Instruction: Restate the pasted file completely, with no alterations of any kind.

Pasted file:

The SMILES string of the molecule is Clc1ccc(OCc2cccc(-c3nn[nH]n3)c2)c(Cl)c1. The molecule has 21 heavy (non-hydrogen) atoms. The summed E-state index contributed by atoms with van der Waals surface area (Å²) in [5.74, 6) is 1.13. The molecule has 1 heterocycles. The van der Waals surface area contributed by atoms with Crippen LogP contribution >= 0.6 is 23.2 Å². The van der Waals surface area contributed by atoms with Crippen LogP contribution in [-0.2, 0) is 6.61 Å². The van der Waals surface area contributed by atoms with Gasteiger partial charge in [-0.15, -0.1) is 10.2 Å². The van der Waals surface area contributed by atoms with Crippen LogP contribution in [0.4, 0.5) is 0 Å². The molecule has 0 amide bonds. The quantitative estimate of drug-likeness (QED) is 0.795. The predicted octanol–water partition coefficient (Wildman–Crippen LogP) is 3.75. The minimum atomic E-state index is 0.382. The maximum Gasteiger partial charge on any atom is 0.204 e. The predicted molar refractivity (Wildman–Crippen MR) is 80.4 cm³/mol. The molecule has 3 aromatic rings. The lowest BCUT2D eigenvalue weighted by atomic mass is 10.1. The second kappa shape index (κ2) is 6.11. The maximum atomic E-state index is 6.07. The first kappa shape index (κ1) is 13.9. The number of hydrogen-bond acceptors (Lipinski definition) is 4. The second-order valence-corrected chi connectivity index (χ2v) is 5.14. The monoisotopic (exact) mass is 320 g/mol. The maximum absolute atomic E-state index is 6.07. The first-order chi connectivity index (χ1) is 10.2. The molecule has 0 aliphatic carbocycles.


The SMILES string of the molecule is Clc1ccc(OCc2cccc(-c3nn[nH]n3)c2)c(Cl)c1. The molecule has 21 heavy (non-hydrogen) atoms. The summed E-state index contributed by atoms with van der Waals surface area (Å²) in [5.74, 6) is 1.13. The molecule has 1 heterocycles. The van der Waals surface area contributed by atoms with Crippen LogP contribution >= 0.6 is 23.2 Å². The van der Waals surface area contributed by atoms with Crippen LogP contribution in [-0.2, 0) is 6.61 Å². The van der Waals surface area contributed by atoms with Gasteiger partial charge in [-0.15, -0.1) is 10.2 Å². The van der Waals surface area contributed by atoms with Crippen LogP contribution in [0.4, 0.5) is 0 Å². The molecule has 0 amide bonds. The quantitative estimate of drug-likeness (QED) is 0.795. The predicted octanol–water partition coefficient (Wildman–Crippen LogP) is 3.75. The minimum atomic E-state index is 0.382. The maximum Gasteiger partial charge on any atom is 0.204 e. The predicted molar refractivity (Wildman–Crippen MR) is 80.4 cm³/mol. The molecule has 3 aromatic rings. The lowest BCUT2D eigenvalue weighted by atomic mass is 10.1. The second kappa shape index (κ2) is 6.11. The maximum atomic E-state index is 6.07. The first kappa shape index (κ1) is 13.9. The number of hydrogen-bond acceptors (Lipinski definition) is 4. The second-order valence-corrected chi connectivity index (χ2v) is 5.14. The monoisotopic (exact) mass is 320 g/mol. The maximum absolute atomic E-state index is 6.07. The first-order chi connectivity index (χ1) is 10.2. The molecule has 0 aliphatic carbocycles.